Moral Problems: a LAS required Course
When you think about Philosophy many people think about wisdom and beliefs. When I think about it… I think of a semester with Gary Fuller and a semester of discussing how to decide if something is moral or not. The phrase “we are going to slow down our thinking” echos throughout Anspach every Tuesday and Thursday at 8 AM. This class has been very interesting to take compared to many of my other classes. I mean this in a good way because most of my class is based on discussion and I have learned so much about various issues in today’s society.
So what have I learned while taking Moral Problems? Somewhat building off of the Debate class we took as a cohort in the Fall of 2016, I learned more about how to create an argument and back it up with logic and reason. During the class we discussed many “hot” topics in society today. This included abortion, euthanasia, terrorism, war, and other issues in the news today. With each topic, we broke it down into smaller sections and talked about whether it was morally right, morally wrong, or situational based. When deciding whether an issue is morally right or wrong, we employed the idea of a teeter-totter. Picture the issue in the middle of the teeter-totter and one side being right and the other side wrong. As we added reasons for each, on the appropriate side, the teeter totter would metaphorically go back and forth until the class had decided. Additionally, during class it was okay to have opposing ideas to one another as long as we could back up our ideas with well thought out reasons. Mornings spent hashing through opposing views sure got our brains working at 8:00 AM! One example of opposing views was that physician assisted suicide is wrong because it allows man to play God. While the opposing view was that physician assisted suicide is right because it acknowledges someone’s human right to die with dignity. Whatever side of the teeter-totter our personal beliefs stacked up on, we had to explain or defend with solid reasons and a strong argument. Finally, Moral Problems provided an opportunity for me to deepen my understanding about so many current topics or issues that I knew about and thought I understood. This class opened my eyes up to more aspects of euthanasia and terrorism and I now know more and can much more skillfully engage in discussion with others.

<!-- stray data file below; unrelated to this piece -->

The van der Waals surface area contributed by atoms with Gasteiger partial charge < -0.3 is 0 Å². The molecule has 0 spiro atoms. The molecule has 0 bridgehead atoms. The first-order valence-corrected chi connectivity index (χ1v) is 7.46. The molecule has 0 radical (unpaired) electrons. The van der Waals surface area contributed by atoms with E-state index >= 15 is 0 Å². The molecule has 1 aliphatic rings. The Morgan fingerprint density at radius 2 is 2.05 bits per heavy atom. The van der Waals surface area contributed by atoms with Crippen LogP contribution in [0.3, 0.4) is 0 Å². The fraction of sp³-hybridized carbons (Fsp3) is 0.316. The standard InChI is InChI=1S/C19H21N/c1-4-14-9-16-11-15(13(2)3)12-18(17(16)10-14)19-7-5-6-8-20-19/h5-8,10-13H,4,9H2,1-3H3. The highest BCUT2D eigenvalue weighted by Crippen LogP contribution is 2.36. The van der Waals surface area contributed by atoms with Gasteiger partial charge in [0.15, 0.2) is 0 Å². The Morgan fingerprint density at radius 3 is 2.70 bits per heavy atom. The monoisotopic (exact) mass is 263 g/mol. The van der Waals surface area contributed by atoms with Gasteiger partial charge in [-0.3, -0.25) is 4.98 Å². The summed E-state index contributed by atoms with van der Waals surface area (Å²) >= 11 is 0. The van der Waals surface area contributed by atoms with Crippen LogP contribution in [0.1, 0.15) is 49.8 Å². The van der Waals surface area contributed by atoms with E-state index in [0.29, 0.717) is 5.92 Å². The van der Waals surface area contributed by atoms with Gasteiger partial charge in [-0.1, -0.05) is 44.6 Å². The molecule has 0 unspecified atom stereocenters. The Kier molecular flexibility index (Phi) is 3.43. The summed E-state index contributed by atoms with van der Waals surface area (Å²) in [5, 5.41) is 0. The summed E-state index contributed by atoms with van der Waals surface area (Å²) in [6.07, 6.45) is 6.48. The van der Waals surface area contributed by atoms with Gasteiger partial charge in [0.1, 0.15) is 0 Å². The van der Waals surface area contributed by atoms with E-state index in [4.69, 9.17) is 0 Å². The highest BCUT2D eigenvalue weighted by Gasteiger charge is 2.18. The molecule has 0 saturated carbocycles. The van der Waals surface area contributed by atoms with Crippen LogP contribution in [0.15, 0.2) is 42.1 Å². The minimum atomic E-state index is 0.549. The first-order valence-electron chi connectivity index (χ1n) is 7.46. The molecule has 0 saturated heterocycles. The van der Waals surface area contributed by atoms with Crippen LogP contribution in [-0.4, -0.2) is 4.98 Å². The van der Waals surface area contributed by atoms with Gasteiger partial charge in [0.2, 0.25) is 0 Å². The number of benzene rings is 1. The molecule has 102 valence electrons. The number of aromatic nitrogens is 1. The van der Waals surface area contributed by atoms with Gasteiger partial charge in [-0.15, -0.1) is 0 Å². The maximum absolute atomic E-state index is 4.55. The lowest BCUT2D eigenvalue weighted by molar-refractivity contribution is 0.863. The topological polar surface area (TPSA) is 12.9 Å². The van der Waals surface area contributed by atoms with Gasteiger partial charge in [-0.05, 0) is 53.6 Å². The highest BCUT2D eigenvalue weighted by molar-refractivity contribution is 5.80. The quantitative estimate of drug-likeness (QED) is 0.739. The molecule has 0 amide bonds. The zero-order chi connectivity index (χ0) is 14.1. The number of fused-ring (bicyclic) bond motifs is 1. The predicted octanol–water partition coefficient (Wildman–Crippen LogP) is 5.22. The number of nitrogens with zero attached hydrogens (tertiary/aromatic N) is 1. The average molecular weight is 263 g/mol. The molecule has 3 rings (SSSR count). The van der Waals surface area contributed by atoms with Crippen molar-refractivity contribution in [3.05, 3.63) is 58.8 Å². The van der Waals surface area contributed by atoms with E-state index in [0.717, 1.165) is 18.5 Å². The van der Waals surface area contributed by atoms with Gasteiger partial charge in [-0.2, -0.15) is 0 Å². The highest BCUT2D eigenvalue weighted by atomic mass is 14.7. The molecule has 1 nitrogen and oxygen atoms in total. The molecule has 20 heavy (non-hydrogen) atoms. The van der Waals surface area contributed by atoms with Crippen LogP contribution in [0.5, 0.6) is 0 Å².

How does this pertain to Leadership? Overall, philosophy and learning a little bit about it can help a leader greatly. Specifically, I think it has helped me with understand how to decide if an issue is morally right. This is not a decision that a leader can determine simply from their own perception or beliefs. As leaders, we must carefully consider both sides of the teeter-totter and have substantial reasons to back up any moral determination. As leaders, it benefits us to deepen knowledge and understanding on both sides of an issue. Without deep understanding and the ability to engage in moral discussions, how can leaders truly influence others?